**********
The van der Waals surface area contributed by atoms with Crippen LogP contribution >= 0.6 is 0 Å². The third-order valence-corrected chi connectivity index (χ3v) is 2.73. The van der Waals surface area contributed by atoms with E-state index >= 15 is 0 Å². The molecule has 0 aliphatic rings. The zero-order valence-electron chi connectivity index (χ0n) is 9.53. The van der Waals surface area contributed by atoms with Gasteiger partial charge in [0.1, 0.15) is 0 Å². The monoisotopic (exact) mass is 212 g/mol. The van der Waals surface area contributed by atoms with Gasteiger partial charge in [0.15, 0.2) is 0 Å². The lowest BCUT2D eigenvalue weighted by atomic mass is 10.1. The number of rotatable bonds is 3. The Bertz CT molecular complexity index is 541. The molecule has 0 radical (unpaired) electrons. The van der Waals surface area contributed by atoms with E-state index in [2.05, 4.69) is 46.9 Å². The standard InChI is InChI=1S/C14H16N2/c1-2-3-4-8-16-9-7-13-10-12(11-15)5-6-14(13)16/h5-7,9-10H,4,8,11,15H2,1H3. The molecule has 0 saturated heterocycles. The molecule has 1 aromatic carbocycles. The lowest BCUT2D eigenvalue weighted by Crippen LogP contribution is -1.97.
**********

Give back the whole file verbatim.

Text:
The van der Waals surface area contributed by atoms with Crippen LogP contribution >= 0.6 is 0 Å². The third-order valence-corrected chi connectivity index (χ3v) is 2.73. The van der Waals surface area contributed by atoms with E-state index >= 15 is 0 Å². The molecule has 0 aliphatic rings. The zero-order valence-electron chi connectivity index (χ0n) is 9.53. The van der Waals surface area contributed by atoms with Gasteiger partial charge in [0.1, 0.15) is 0 Å². The monoisotopic (exact) mass is 212 g/mol. The van der Waals surface area contributed by atoms with Gasteiger partial charge in [0.15, 0.2) is 0 Å². The lowest BCUT2D eigenvalue weighted by atomic mass is 10.1. The number of rotatable bonds is 3. The Bertz CT molecular complexity index is 541. The molecule has 0 radical (unpaired) electrons. The van der Waals surface area contributed by atoms with E-state index in [2.05, 4.69) is 46.9 Å². The standard InChI is InChI=1S/C14H16N2/c1-2-3-4-8-16-9-7-13-10-12(11-15)5-6-14(13)16/h5-7,9-10H,4,8,11,15H2,1H3. The molecule has 0 saturated heterocycles. The molecule has 1 aromatic carbocycles. The lowest BCUT2D eigenvalue weighted by Crippen LogP contribution is -1.97.